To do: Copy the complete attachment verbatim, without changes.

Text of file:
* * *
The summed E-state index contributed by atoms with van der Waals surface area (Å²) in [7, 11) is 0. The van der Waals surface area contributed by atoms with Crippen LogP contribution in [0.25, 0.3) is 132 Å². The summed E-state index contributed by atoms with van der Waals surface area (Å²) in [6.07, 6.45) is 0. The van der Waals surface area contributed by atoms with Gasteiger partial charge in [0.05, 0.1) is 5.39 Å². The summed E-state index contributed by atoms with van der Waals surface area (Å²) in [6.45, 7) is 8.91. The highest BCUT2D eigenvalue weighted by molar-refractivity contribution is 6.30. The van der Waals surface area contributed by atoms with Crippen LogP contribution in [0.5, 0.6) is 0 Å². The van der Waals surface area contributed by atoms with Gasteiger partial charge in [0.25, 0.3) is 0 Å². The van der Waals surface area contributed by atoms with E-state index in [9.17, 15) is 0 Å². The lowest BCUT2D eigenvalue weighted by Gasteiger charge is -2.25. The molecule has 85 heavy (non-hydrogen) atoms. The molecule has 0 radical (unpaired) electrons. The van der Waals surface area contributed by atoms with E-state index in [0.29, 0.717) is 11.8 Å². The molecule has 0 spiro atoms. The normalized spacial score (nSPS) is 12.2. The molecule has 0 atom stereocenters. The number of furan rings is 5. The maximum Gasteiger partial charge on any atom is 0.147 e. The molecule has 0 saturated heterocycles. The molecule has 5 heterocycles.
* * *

The summed E-state index contributed by atoms with van der Waals surface area (Å²) in [7, 11) is 0. The van der Waals surface area contributed by atoms with Crippen LogP contribution in [0.25, 0.3) is 132 Å². The summed E-state index contributed by atoms with van der Waals surface area (Å²) in [6.07, 6.45) is 0. The van der Waals surface area contributed by atoms with Gasteiger partial charge in [0.05, 0.1) is 5.39 Å². The summed E-state index contributed by atoms with van der Waals surface area (Å²) in [6.45, 7) is 8.91. The highest BCUT2D eigenvalue weighted by molar-refractivity contribution is 6.30. The van der Waals surface area contributed by atoms with Crippen LogP contribution in [0.5, 0.6) is 0 Å². The van der Waals surface area contributed by atoms with Gasteiger partial charge in [0.25, 0.3) is 0 Å². The van der Waals surface area contributed by atoms with E-state index in [9.17, 15) is 0 Å². The lowest BCUT2D eigenvalue weighted by Gasteiger charge is -2.25. The molecule has 85 heavy (non-hydrogen) atoms. The molecule has 0 radical (unpaired) electrons. The van der Waals surface area contributed by atoms with E-state index in [0.29, 0.717) is 11.8 Å². The molecule has 0 spiro atoms. The normalized spacial score (nSPS) is 12.2. The molecule has 0 atom stereocenters. The number of furan rings is 5. The maximum Gasteiger partial charge on any atom is 0.147 e. The molecule has 0 saturated heterocycles. The molecule has 5 heterocycles.